Bharat Kaam


This rich embroidery (seen in the channiyo above) is still done by several women from the convenience of their homes. However, as mass production and commercialisation take over, hand woven embroidered skirts are being replaced by machine made ones.

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Bandhani

Made using a highly skilled process, this is a type of tie-dye textile that is decorated by plucking the cloth with one’s fingernails to make many tiny bindings that form a design.

Beadwork

The type of jewellery work is a famous craft of Bhavnagar. Mothers and mothers-in-law spent tedious hours to create timeless heirloom pieces. Today, it is also used to create new age accessories such as mobile phone covers and handbags.

know the craft
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Pataras


These are traditional treasure chests, made out of wood, covered in a range of metals depending on the social strata. Embossed with beautiful motifs, these boxes were originally built to store textiles, utensils and, of course, jewellery. They were usually considered an essential part of a bride’s trousseau.

Bharat Kaam


This rich embroidery (seen in the channiyo above) is still done by several women from the convenience of their homes. However, as mass production and commercialisation take over, hand woven embroidered skirts are being replaced by machine made ones.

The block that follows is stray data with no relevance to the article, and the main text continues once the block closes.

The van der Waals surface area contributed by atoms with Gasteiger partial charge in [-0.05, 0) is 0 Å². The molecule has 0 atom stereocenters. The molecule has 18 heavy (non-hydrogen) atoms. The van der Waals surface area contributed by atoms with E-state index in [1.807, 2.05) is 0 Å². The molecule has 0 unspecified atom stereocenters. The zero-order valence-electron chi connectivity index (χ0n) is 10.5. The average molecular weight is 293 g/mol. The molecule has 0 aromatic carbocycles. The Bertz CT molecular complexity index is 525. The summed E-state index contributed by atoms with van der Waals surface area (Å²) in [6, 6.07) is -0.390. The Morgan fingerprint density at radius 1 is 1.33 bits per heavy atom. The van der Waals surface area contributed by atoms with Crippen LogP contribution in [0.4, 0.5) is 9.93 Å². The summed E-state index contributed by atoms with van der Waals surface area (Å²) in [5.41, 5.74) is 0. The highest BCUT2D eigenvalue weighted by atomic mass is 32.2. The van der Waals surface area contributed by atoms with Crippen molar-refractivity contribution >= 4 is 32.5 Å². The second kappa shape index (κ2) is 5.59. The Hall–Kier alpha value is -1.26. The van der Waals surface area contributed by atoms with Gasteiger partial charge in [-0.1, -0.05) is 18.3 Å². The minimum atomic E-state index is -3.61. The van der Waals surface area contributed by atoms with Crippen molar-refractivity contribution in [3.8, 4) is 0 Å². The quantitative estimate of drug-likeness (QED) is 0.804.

Bandhani


Made using a highly skilled process, this is a type of tie-dye textile that is decorated by plucking the cloth with one’s fingernails to make many tiny bindings that form a design.

Beadwork

The type of jewellery work is a famous craft of Bhavnagar. Mothers and mothers-in-law spent tedious hours to create timeless heirloom pieces. Today, it is also used to create new age accessories such as mobile phone covers and handbags.

Brought to Life at

Nilambag Palace
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The Palace was commissioned by Maharaja Saheb Takhatsinhji of Bhavnagar in 1879. It was designed by a German architect, Simms and has served as the home of the erstwhile royal family of Bhavnagar for generations. An imposing Rajula stone structure, the Palace was constructed with influences of Colonial architecture. Nilambag is a unique amalgamation of regal grandeur and functional magnificence. The palace was converted into a heritage hotel in 1984

Brought to Life with

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  • Designer Adaa Mallikk brought the second installation to life.
  • Local artisans were engaged in the craftwork.
royal patronage today
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The Bhavnagar Heritage Preservation Society founded by Brijeshwari Kumari Gohil, who belongs to the royal family, works towards the preservation, protection and promotion of Bhavnagar’s heritage. The older family trust where she gained her experience, maintains heritage hotels, historical temples and schools.